The fifth season of “True Blood” is now showing in Europe and some of the cast have been traveling to promote the show.
And, while everyone wants to know what will happen when Season Six premieres in the U.S. in June, she has no idea what's in store.
“They don't tell us anything and we are dying to know,” she explained. “When we get together, we grill each other on what might be going on, but, no one knows but the writers.”
Bauer van Straten was visiting her mother in her home state of Wisconsin when the call came in about playing Maleficent in “Once Upon a Time.”
“I was in Wisconsin with my mother when my manager called me about the role. We checked and discovered we could fit it into my schedule,” she said. “It was great. I got a job and my mother to her hair appointment on time.
“I wanted to make sure Maleficent was different from Pam, and I had to go back and remember how I felt about the story when I was 6.”
One of her upcoming projects has her playing something quite different from what she's been doing. She's playing a human.
In “The Story of Luke,” she stars with Cary Elwes and Seth Green. She plays Cindy, who with Paul (Elwes), is charged with caring for Luke, a 25-year-old austic man.
“Relatives are stuck with taking care of an autistic man, and Cindy is a difficult character to like,” she said. “The role was a good stretch for me.”
Bauer van Straten fills her free time with charity work.
She rescues dogs, works to help whales in the wild and educates the public on the dangers of genetic modified foods and using animals in circuses and in zoos.
Closest to her heart is saving elephants already in the wild and returning captive ones there. She just returned from Kenya where she has started work on a documentary on saving them.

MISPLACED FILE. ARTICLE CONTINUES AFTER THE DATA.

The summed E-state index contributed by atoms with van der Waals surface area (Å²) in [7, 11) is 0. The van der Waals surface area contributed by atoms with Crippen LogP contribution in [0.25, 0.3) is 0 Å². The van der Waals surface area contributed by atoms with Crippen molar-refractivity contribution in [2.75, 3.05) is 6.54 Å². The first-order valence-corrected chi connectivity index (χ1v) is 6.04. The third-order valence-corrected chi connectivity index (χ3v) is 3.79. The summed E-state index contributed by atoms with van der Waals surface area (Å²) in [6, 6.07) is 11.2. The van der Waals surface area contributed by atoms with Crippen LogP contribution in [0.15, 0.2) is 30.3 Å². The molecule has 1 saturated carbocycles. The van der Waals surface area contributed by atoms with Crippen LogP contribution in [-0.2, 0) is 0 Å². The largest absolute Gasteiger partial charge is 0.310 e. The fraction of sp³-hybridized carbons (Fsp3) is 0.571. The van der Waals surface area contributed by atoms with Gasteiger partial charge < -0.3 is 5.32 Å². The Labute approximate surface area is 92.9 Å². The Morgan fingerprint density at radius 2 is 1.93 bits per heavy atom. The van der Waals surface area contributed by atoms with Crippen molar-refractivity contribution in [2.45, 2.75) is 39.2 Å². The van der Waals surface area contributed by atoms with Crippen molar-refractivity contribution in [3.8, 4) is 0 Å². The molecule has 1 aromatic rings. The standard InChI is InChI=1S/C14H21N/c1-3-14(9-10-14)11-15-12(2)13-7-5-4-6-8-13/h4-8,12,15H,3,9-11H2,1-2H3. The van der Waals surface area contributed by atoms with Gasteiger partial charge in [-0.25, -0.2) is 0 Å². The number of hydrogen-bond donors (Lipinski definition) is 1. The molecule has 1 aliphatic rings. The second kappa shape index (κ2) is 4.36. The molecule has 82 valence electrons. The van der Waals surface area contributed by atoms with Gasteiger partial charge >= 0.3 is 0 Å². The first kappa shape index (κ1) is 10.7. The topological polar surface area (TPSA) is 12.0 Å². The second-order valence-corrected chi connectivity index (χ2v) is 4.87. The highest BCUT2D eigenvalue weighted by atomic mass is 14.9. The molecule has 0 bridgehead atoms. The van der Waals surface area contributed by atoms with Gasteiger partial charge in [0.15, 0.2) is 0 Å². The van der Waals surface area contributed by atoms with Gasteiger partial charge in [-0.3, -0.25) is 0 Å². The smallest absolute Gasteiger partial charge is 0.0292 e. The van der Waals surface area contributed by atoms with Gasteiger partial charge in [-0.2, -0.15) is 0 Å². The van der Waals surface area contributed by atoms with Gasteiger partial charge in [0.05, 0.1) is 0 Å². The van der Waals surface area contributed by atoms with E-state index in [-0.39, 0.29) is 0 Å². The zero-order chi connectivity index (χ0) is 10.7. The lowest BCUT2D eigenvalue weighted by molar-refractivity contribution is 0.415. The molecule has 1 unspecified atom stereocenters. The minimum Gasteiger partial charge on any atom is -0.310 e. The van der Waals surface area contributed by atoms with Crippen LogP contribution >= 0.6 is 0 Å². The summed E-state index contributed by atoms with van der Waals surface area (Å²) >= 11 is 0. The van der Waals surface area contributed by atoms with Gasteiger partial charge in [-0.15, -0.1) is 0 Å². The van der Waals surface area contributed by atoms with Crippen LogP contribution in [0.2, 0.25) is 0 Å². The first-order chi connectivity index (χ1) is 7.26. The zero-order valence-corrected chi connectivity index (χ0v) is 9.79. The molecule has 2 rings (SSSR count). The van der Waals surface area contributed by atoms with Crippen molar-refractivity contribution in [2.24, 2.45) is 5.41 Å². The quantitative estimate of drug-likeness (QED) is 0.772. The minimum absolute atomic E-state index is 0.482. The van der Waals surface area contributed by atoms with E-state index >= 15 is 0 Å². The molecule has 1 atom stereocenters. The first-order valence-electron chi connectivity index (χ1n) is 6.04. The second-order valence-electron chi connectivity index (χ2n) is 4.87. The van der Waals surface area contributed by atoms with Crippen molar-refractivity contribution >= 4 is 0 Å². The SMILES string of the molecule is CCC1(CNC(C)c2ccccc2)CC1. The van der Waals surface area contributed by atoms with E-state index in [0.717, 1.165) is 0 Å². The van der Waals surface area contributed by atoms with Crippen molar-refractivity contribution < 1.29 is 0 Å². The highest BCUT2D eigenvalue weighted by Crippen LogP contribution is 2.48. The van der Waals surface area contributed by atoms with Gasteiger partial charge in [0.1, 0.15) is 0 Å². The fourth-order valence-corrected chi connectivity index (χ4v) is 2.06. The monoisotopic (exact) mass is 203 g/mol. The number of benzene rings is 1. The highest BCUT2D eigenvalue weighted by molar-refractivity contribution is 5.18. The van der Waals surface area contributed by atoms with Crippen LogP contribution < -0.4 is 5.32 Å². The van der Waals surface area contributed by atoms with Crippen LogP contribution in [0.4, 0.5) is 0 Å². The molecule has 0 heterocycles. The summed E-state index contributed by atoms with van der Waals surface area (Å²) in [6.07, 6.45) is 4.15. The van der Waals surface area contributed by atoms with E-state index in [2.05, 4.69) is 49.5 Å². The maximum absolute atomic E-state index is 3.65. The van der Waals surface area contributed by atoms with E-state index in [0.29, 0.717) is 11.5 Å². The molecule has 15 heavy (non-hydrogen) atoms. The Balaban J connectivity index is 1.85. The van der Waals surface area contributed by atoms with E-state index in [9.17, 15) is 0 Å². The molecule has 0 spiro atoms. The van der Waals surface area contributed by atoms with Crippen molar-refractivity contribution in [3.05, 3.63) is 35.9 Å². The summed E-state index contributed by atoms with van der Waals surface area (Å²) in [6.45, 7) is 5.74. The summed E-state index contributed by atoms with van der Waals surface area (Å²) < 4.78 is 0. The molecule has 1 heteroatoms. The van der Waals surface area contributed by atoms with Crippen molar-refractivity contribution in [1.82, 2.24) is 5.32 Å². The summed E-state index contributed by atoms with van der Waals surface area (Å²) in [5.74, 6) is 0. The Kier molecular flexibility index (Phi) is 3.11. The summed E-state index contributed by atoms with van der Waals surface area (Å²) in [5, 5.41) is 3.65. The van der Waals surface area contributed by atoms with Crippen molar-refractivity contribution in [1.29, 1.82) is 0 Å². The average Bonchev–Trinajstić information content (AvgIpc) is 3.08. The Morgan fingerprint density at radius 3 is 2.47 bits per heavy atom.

“I may have bitten off more than I can chew,” she said. “I took 3,000 photos and have more than 70 hours of film. I may not need to go back.”
Her husband is Abri Van Straten, leader of the South African rock group The Lemmings.
Visiting her husband's native country was an amazing experience. His family is active in animal conservation and his grandfather pioneered the “tranquilize and treat” way to help injured animals in the wild.
“Kenya is a magical place and their conservation programs are working well,” she said.
“I want to believe people are basically good, and we can change the destruction of animals in Africa before it is too late.”
Daily tickets are still available for Darkon Expo. For more information, call (918) 574-2394 or visit www.darkonexpo.net.
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Kenya is a magical place and their conservation programs are working well. I want to believe people are basically good, and we can change the destruction of animals in Africa before it is too late.”
Kristin Bauer van Straten